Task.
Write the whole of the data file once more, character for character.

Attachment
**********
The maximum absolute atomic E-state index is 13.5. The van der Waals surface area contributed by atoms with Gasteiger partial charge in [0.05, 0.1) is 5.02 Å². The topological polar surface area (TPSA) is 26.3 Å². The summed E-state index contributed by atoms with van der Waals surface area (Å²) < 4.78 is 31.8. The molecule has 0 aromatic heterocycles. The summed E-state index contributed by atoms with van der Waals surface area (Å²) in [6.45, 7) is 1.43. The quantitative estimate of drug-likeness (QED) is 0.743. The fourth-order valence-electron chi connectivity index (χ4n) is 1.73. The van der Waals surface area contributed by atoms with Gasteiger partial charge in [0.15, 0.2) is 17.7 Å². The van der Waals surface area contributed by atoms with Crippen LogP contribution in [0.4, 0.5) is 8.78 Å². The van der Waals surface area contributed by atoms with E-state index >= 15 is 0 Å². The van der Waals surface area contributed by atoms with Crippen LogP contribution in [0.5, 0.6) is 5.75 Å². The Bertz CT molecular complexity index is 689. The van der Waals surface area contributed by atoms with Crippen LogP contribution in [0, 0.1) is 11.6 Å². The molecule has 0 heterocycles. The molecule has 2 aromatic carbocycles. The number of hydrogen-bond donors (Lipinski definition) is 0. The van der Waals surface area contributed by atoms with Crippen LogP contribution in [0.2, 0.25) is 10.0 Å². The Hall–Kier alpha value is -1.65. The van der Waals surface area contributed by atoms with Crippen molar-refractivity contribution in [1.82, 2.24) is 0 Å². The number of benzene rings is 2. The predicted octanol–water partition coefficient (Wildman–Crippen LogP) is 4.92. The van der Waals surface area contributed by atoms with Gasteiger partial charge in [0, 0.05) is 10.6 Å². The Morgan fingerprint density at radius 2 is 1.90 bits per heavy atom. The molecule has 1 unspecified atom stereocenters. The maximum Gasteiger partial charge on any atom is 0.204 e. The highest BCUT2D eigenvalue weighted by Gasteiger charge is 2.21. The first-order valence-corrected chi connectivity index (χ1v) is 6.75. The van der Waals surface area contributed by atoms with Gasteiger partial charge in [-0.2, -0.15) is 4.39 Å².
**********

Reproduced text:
The maximum absolute atomic E-state index is 13.5. The van der Waals surface area contributed by atoms with Gasteiger partial charge in [0.05, 0.1) is 5.02 Å². The topological polar surface area (TPSA) is 26.3 Å². The summed E-state index contributed by atoms with van der Waals surface area (Å²) < 4.78 is 31.8. The molecule has 0 aromatic heterocycles. The summed E-state index contributed by atoms with van der Waals surface area (Å²) in [6.45, 7) is 1.43. The quantitative estimate of drug-likeness (QED) is 0.743. The fourth-order valence-electron chi connectivity index (χ4n) is 1.73. The van der Waals surface area contributed by atoms with Gasteiger partial charge in [0.15, 0.2) is 17.7 Å². The van der Waals surface area contributed by atoms with Crippen LogP contribution in [0.4, 0.5) is 8.78 Å². The van der Waals surface area contributed by atoms with E-state index >= 15 is 0 Å². The van der Waals surface area contributed by atoms with Crippen LogP contribution in [0.5, 0.6) is 5.75 Å². The Bertz CT molecular complexity index is 689. The van der Waals surface area contributed by atoms with Crippen LogP contribution in [0, 0.1) is 11.6 Å². The molecule has 0 heterocycles. The molecule has 2 aromatic carbocycles. The number of hydrogen-bond donors (Lipinski definition) is 0. The van der Waals surface area contributed by atoms with Crippen LogP contribution in [0.2, 0.25) is 10.0 Å². The Hall–Kier alpha value is -1.65. The van der Waals surface area contributed by atoms with Crippen molar-refractivity contribution in [1.82, 2.24) is 0 Å². The number of benzene rings is 2. The predicted octanol–water partition coefficient (Wildman–Crippen LogP) is 4.92. The van der Waals surface area contributed by atoms with Gasteiger partial charge in [0, 0.05) is 10.6 Å². The Morgan fingerprint density at radius 2 is 1.90 bits per heavy atom. The molecule has 1 unspecified atom stereocenters. The maximum Gasteiger partial charge on any atom is 0.204 e. The highest BCUT2D eigenvalue weighted by Gasteiger charge is 2.21. The first-order valence-corrected chi connectivity index (χ1v) is 6.75. The van der Waals surface area contributed by atoms with Gasteiger partial charge in [-0.2, -0.15) is 4.39 Å².